To avoid this problem, a mechanism needs to be created that would raise revenue which would be devoted solely to funding energy RD&D. This would increase the potential for adequate and consistent funding. Before some say that this is impossible, many other programs are funded by dedicated funded mechanisms. I, and some of my colleagues, have identified and described such mechanisms in the past. (See end note 88 in the recommendations section in my book.)

If such a mechanism were created, policy-makers would also need to determine how the revenue would be disbursed, develop a process to decide which technologies gets funded, and the level of Congressional involvement in the process.

Other Issues to Be Sorted

Similar to all complex challenges, increased resources to support energy technologies are only a partial answer. Other issues which need to be considered in developing and implementing a long-term energy technology strategy include a clearer delineation of the roles that government, business, the research community, and academia should play in the innovation process; the allocation of expenditures between basic research, commercialization, and deployment; the composition of the technology portfolio; metrics to measure the effectiveness of investment; and, a process to enable a shift in resources into priority areas when circumstances dictate. Specifically, resources need to be reallocated from technologies that are already competitive in the marketplace while increasing support for others such as energy storage, carbon capture and storage, advanced nuclear and transportation which may play a key role in the technology portfolio of the future.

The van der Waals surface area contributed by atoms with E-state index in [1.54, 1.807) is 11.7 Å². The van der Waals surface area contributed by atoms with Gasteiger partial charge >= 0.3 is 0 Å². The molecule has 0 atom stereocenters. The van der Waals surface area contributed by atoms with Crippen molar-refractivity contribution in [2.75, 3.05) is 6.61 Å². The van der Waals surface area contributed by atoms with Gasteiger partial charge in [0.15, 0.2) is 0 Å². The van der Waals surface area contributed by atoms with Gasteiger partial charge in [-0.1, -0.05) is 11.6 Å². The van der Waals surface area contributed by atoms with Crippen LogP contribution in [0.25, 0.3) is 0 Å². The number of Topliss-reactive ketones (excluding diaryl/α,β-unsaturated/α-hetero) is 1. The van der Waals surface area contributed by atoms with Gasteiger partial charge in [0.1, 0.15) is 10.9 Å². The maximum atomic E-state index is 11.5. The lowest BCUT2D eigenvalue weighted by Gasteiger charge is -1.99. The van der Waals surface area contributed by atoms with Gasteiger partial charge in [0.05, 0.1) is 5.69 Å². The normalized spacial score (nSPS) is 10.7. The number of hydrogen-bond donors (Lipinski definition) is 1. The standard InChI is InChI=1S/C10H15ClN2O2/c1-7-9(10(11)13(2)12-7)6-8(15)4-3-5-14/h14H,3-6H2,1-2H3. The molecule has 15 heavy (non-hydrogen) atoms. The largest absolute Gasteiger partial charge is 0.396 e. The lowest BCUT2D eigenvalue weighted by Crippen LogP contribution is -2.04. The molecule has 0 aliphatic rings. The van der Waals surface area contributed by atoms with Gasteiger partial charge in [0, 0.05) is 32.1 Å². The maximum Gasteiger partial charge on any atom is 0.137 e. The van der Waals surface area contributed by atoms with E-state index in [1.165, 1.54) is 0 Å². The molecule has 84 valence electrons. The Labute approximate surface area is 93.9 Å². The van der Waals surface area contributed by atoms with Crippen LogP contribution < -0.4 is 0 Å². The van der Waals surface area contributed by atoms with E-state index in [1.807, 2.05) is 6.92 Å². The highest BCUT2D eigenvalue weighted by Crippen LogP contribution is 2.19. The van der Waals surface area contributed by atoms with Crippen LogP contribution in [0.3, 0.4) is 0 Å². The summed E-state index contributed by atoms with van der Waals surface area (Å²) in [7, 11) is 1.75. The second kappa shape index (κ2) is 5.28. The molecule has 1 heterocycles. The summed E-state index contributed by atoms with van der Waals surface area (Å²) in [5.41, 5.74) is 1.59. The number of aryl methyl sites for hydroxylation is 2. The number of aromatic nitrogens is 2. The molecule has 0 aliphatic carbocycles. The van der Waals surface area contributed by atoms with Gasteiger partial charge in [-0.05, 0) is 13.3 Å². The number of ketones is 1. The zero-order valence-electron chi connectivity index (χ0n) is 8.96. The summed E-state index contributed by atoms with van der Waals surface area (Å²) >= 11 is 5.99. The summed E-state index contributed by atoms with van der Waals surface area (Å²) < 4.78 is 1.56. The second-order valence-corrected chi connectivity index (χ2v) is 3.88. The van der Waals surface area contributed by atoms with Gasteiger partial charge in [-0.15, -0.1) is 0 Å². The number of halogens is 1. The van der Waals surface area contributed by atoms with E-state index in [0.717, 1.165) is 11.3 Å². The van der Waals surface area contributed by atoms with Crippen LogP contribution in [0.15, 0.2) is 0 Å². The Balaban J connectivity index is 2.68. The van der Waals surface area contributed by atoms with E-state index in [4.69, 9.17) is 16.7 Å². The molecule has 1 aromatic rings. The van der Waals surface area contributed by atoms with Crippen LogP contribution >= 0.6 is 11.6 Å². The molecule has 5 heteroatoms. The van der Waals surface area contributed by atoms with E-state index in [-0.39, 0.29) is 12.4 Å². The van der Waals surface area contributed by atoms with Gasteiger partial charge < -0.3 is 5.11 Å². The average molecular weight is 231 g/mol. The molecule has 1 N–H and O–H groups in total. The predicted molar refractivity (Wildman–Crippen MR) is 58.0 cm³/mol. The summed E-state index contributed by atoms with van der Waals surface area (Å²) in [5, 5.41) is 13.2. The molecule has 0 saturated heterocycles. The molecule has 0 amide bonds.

Policies to Complement RD&D

Consistent and increased investment in energy RD&D and the implementation of a long-term strategy are necessary to improve the performance and to lower the costs of existing energy technologies and to develop new ones to achieve the nation’s national security, economic, and environmental objectives. Other policies that complement RD&D are required to pull energy technologies into the market and reduce risk. Examples of such policies include loan guarantees, tax incentives, performance standards, mandates similar to clean energy standards, and procurements to name a few.


Richard Rosenzweig is the author of the recently published book, Global Climate Change Policy and Carbon Markets: Transition To A New Era. He is also an Adjunct Professor, American University, Senior Associate at the Partnership for Global Security, and member of the Global Nexus Initiative working group.

The original version of this post appears in The Huffington Post.

Photo credit: Stephen Rahn